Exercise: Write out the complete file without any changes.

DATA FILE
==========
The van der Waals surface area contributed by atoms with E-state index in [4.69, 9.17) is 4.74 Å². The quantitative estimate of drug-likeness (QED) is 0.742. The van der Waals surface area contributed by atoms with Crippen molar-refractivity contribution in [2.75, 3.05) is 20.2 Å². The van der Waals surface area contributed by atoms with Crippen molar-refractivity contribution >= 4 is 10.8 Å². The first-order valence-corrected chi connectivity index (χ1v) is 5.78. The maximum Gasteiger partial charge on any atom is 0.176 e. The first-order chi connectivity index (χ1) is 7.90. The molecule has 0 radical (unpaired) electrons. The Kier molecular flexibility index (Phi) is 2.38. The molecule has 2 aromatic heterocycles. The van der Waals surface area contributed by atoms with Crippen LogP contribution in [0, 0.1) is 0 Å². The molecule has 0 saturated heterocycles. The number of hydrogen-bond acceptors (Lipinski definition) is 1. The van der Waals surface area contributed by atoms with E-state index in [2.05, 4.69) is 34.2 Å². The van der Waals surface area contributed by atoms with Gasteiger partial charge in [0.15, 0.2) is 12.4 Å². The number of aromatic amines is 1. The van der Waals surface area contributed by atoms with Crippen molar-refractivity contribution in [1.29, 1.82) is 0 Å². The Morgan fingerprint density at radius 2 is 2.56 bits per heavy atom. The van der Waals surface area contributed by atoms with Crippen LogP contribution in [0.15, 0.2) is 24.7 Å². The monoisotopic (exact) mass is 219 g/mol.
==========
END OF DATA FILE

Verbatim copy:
The van der Waals surface area contributed by atoms with E-state index in [4.69, 9.17) is 4.74 Å². The quantitative estimate of drug-likeness (QED) is 0.742. The van der Waals surface area contributed by atoms with Crippen molar-refractivity contribution in [2.75, 3.05) is 20.2 Å². The van der Waals surface area contributed by atoms with Crippen molar-refractivity contribution >= 4 is 10.8 Å². The first-order valence-corrected chi connectivity index (χ1v) is 5.78. The maximum Gasteiger partial charge on any atom is 0.176 e. The first-order chi connectivity index (χ1) is 7.90. The molecule has 0 radical (unpaired) electrons. The Kier molecular flexibility index (Phi) is 2.38. The molecule has 2 aromatic heterocycles. The van der Waals surface area contributed by atoms with Crippen LogP contribution in [0, 0.1) is 0 Å². The molecule has 0 saturated heterocycles. The number of hydrogen-bond acceptors (Lipinski definition) is 1. The van der Waals surface area contributed by atoms with E-state index in [2.05, 4.69) is 34.2 Å². The van der Waals surface area contributed by atoms with Gasteiger partial charge in [0.15, 0.2) is 12.4 Å². The number of aromatic amines is 1. The van der Waals surface area contributed by atoms with Crippen molar-refractivity contribution in [1.29, 1.82) is 0 Å². The Morgan fingerprint density at radius 2 is 2.56 bits per heavy atom. The van der Waals surface area contributed by atoms with Crippen LogP contribution in [0.15, 0.2) is 24.7 Å². The monoisotopic (exact) mass is 219 g/mol.